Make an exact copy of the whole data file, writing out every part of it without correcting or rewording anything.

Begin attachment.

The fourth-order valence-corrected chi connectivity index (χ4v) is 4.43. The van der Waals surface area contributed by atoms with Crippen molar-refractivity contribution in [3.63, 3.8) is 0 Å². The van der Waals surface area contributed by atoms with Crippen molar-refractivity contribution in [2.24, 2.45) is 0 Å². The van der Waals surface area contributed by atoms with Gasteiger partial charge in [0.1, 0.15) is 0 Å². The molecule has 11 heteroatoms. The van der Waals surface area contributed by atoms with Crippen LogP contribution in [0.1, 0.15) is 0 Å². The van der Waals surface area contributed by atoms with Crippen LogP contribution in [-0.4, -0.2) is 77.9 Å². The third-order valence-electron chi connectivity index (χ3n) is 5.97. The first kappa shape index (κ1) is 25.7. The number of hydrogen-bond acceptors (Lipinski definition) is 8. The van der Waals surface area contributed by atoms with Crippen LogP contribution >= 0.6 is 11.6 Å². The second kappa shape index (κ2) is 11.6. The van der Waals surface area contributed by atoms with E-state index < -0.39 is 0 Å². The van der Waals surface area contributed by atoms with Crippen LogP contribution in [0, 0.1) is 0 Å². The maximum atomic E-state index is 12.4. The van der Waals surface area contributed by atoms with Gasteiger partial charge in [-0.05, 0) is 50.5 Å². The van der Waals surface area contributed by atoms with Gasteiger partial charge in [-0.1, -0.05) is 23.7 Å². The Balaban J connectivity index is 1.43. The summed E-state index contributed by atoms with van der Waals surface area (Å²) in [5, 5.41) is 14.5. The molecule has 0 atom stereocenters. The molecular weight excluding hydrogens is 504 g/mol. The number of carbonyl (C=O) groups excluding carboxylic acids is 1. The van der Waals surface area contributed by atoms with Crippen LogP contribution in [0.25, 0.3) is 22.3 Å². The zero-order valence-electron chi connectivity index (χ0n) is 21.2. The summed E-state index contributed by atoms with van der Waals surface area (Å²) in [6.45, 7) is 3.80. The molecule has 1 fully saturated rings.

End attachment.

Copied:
The fourth-order valence-corrected chi connectivity index (χ4v) is 4.43. The van der Waals surface area contributed by atoms with Crippen molar-refractivity contribution in [3.63, 3.8) is 0 Å². The van der Waals surface area contributed by atoms with Crippen molar-refractivity contribution in [2.24, 2.45) is 0 Å². The van der Waals surface area contributed by atoms with Gasteiger partial charge in [0.1, 0.15) is 0 Å². The molecule has 11 heteroatoms. The van der Waals surface area contributed by atoms with Crippen LogP contribution in [0.1, 0.15) is 0 Å². The van der Waals surface area contributed by atoms with Crippen LogP contribution in [-0.4, -0.2) is 77.9 Å². The third-order valence-electron chi connectivity index (χ3n) is 5.97. The first kappa shape index (κ1) is 25.7. The number of hydrogen-bond acceptors (Lipinski definition) is 8. The van der Waals surface area contributed by atoms with Crippen LogP contribution >= 0.6 is 11.6 Å². The second kappa shape index (κ2) is 11.6. The van der Waals surface area contributed by atoms with E-state index < -0.39 is 0 Å². The van der Waals surface area contributed by atoms with Crippen LogP contribution in [0, 0.1) is 0 Å². The maximum atomic E-state index is 12.4. The van der Waals surface area contributed by atoms with Gasteiger partial charge in [-0.05, 0) is 50.5 Å². The van der Waals surface area contributed by atoms with Gasteiger partial charge in [-0.1, -0.05) is 23.7 Å². The Balaban J connectivity index is 1.43. The summed E-state index contributed by atoms with van der Waals surface area (Å²) in [5, 5.41) is 14.5. The molecule has 0 atom stereocenters. The molecular weight excluding hydrogens is 504 g/mol. The number of carbonyl (C=O) groups excluding carboxylic acids is 1. The van der Waals surface area contributed by atoms with Crippen LogP contribution in [0.25, 0.3) is 22.3 Å². The zero-order valence-electron chi connectivity index (χ0n) is 21.2. The summed E-state index contributed by atoms with van der Waals surface area (Å²) in [6.45, 7) is 3.80. The molecule has 1 fully saturated rings.